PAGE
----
In seeking to reclassify gene editing, the United Kingdom must also learn from its own past experiences. One reason why Europe has, so far, resisted commercializing gene technologies in food is because genetic technologies have evoked public concern around safety and environmental impact. At the very least, it means the UK government must avoid a narrative that the change is about cutting red tape or speeding up regulation — because that could suggest that safety and other concerns are not being taken seriously. Such a narrative could, in turn, impede research, development and evaluation of an important new technology.
The United Kingdom is not alone in proposing to change its laws in this way. Other countries have been updating regulations to accommodate agricultural products created using genome-editing tools. Some, such as Argentina, Brazil and Japan, have developed a system in which gene-edited products are categorized on the basis of on how they were modified, and decisions are being made on a case-by-case basis. The United States also considers many gene-edited crops to be similar to conventionally developed crops.
Unlike commercial GM technology, which is dominated by large agribusinesses, CRISPR is proving to be popular with smaller producers, too. In the four years since Argentina amended its regulations, more than half of the submissions for approval of crops modified using what it calls “new breeding technologies” came from smaller companies and publicly funded laboratories2, although it remains to be seen whether that trend will hold as the technology matures.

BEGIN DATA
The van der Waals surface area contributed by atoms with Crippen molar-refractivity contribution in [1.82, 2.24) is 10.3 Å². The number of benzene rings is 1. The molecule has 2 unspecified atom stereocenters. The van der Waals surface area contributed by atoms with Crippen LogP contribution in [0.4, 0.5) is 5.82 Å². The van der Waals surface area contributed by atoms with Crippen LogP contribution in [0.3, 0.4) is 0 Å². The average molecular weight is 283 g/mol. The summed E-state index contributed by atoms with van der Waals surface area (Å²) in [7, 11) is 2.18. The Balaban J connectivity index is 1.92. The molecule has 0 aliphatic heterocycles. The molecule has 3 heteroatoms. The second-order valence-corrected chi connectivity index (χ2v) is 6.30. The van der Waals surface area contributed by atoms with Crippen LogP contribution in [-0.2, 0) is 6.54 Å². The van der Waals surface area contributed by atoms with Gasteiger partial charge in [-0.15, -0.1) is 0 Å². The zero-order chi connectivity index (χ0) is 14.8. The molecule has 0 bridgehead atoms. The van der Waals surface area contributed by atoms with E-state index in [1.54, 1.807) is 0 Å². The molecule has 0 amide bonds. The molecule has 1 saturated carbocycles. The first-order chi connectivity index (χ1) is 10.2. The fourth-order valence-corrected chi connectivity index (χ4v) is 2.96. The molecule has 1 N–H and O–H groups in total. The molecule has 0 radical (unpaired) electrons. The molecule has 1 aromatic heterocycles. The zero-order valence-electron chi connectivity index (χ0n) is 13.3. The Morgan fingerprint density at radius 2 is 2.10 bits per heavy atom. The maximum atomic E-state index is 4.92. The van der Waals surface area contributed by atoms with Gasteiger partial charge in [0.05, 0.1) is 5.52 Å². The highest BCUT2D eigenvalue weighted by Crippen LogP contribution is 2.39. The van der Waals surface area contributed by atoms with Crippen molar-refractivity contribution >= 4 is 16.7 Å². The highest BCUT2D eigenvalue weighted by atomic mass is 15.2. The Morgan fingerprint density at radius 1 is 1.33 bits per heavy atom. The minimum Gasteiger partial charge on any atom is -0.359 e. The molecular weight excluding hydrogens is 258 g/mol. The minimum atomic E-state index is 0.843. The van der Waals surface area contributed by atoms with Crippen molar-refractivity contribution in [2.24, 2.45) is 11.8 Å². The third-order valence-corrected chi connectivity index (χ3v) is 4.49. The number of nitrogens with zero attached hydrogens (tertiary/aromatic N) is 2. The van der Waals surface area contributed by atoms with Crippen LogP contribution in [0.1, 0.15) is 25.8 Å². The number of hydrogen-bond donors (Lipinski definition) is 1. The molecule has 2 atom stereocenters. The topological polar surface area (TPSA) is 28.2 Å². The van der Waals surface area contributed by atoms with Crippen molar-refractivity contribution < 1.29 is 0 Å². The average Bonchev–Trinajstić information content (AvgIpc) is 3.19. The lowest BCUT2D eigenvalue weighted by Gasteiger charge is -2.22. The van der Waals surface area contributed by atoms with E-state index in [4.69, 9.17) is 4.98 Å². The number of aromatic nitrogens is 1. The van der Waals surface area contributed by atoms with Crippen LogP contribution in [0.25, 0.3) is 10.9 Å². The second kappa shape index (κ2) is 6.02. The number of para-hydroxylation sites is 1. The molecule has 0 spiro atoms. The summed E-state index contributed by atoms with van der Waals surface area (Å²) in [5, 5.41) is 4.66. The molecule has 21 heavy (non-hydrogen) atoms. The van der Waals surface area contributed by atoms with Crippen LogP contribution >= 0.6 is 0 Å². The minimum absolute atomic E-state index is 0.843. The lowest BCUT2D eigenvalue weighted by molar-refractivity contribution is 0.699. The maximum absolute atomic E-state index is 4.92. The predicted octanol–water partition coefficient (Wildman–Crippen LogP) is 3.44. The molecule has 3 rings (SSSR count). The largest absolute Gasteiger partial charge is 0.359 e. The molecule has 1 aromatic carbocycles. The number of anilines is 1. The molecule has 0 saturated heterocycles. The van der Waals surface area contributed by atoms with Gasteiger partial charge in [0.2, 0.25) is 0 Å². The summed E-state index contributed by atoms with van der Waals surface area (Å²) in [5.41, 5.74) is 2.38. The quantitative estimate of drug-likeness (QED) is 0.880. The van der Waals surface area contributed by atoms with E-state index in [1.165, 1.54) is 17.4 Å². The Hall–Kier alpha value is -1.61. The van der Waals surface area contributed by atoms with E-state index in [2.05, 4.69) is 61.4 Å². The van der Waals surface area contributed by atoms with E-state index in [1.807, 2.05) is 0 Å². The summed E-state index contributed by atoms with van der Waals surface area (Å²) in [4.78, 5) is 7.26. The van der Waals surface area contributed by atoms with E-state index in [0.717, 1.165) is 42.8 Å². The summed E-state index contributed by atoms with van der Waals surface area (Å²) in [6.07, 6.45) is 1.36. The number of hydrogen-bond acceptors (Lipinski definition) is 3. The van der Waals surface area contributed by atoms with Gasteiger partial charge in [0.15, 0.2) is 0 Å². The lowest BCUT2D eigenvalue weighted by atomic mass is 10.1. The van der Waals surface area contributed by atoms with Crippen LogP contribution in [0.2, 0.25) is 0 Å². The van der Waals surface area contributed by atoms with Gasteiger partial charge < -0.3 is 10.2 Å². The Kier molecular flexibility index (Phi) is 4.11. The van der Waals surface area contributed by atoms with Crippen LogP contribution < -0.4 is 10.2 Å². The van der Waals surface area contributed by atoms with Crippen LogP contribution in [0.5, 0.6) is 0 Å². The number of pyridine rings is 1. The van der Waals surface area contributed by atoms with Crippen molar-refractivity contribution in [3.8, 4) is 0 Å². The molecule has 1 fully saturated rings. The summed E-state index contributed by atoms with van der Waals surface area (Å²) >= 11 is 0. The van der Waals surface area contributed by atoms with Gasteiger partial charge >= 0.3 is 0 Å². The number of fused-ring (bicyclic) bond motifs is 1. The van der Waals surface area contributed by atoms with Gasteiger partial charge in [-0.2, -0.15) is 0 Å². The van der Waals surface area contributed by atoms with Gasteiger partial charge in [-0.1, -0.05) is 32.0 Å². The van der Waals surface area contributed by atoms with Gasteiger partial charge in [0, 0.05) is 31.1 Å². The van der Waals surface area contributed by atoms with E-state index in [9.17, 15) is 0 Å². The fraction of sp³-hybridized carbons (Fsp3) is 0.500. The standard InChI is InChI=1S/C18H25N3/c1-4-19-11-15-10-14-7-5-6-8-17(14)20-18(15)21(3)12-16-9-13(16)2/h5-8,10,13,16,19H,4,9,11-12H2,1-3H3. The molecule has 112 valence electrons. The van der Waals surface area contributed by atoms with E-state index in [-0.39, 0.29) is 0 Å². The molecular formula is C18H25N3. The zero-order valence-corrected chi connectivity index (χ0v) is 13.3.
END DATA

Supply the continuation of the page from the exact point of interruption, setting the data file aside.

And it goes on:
In many ways, the EU’s stance on gene-edited crops, which stems from a ruling by the Court of Justice of the European Union in 2018, surprised researchers. Genome editing in its simplest and most commonly practised form allows researchers to make an alteration at a specific site in the genome. Many such changes can be found in nature, or could be produced using chemicals. Moreover, under existing EU regulations, although a researcher would need to declare the use of CRISPR technology, it is unclear how a regulator would distinguish genome edits from naturally occurring genetic changes. There is no mark, apart from the desired alteration, that indicates whether the change was natural or was made using technological means.
The EU’s continuing caution is in part because of public concerns around food safety, and the EU’s application of the precautionary principle. Indeed, such worries might also resurface in the United Kingdom, especially if the public is reluctant to draw a distinction between genetically modified and genome-edited crops. As genome-editing technology progresses, the edits will become more sophisticated — and could potentially create more consumer concern if they are simply rushed on to the market.